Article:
The Achievements and the Days Book II. from Tribes to Empires
The second book follows the evolution of hominids to homo sapiens, their socialization and humanization and the development of the early pre-Christian empires. There are extensive discussions that start at pre-history and proceed through written history ending at the present. Interesting facts and observations are interspersed throughout; these points certainly add spice to the presentation. More
This is a fascinating book with a plethora of facts, ideas and concepts. The text of the second book starts with the development of chordates and follows through to the evolution of hominids and finally on to homo sapiens. The history of man is then charted through the Neolithic period in various parts of the world. This book finishes with the histories of several pre-Christian empires and a number of empires that started prior to 1500 A.D. These histories are documented with information about rulers, wars, specific battles and the religious consequences of nation-to-nation interactions. In covering many centuries and countries, the flood of details is daunting and cannot easily be summarized.
There are a number of interesting concepts raised. In the section on biological intelligence and survival, the author states that “The world is a creation of our nervous system.” On this subject, he notes the markedly different capacities that various other species have and the fact that they would perceive the world quite differently from humans; for example, birds, fish and crustaceans perceive magnetic fields and can navigate using these fields. Other examples are given.
In a section on human cognitive development, there is an extremely interesting discussion of the progression of the learning processes from birth through the adolescent period. This includes the sequence of acquisition of physical and mental capacities, as well as outlining morphological changes that occur concurrently.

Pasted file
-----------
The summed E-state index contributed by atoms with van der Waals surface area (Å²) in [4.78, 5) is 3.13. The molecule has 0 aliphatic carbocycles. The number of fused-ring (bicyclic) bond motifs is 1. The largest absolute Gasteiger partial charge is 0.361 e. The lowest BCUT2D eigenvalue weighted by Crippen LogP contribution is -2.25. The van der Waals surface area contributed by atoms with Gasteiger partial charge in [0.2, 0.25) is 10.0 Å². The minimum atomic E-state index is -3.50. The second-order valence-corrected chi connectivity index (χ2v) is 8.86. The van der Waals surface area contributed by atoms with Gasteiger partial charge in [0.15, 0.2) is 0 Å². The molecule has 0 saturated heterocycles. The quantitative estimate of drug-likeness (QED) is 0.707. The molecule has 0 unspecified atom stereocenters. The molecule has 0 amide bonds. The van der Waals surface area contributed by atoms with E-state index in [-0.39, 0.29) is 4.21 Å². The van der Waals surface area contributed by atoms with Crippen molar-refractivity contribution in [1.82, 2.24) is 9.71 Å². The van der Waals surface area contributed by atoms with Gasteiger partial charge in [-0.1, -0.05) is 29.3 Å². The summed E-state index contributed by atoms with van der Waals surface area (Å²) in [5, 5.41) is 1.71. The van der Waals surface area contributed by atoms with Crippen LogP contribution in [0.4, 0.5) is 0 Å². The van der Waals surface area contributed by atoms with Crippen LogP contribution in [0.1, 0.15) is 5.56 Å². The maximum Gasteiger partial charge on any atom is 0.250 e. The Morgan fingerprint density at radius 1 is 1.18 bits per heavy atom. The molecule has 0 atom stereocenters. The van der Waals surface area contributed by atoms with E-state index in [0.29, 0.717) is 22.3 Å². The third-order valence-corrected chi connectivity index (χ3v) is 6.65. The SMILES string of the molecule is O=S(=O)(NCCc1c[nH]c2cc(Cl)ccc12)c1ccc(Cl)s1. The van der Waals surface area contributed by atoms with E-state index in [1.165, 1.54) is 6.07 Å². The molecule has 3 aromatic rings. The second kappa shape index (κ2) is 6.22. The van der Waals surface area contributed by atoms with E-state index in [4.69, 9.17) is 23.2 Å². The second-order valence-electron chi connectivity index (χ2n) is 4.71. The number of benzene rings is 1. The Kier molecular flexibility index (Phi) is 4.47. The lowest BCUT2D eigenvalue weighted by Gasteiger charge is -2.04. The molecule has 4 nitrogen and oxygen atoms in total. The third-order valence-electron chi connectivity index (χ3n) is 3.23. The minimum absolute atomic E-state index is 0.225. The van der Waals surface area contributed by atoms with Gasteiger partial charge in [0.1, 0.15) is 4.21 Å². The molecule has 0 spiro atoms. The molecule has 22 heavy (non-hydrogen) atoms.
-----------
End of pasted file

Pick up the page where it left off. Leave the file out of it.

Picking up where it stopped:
In the section on evolution of hominids, the role that anatomy played in the progression or failure to progress toward homo sapiens was noted. For example, the form of the vocal canal of Australopithecines could not pronounce “a, i, u, g or k”, thus limiting communication, which was probably supplemented with gestures. Therefore, fully satisfactory communication was difficult in the absence of visual contact. Another example is that the quadriped’s breathing apparatus makes it impossible to talk and run at the same time. In contrast, breathing in bipeds is redirected, which aids in speech. The author adds “The brain structures that regulate bipedal locomotion in humans also regulate speech, indicating that bipedal locomotion was the initial selective pressure for the elaboration of brain structures that are essential for speech and syntax.”
In a section on population control, the author argues that regulation is not achieved by negative controls, such as starvation, predation, accidents and disease, but rather by the restraint of the population. He claims that it is the threat of starvation to come and not hunger today that dictates population density decisions. The example given is that an animal group will stake out an area sufficient to meet its needs. There are interesting findings that are added, even when some may only indirectly relate to the topic under discussion; Book 2 has the most of these interjections – a few examples: the queen bee controls her colony by a pheromone released by her mandibular gland; in choosing correct objects in a set, chickens do better than marmosets; captive trout have smaller brains than wild trout.
The author’s creed is put forward in an optimistic paean to humans: “There is a discontinuity of human nature from everything that came before. The most powerful motive for human beings is the desire to be good. This desire makes Man unique among animals. There is no animal model for human pride, shame and guilt. Human conscience, morality and mental life are not those of a bonobo. Humans have a spiritual nature. “Spiritual” stands for a being who is free enough to do things for reasons, self-conscious enough to entertain ideas about the significance of his deeds, planful enough to be aware of the long-term consequences of his actions and sufficiently “divinely” inspired to feel a justification in what he does. Plato and Descartes are right: human beings are a “special creation.”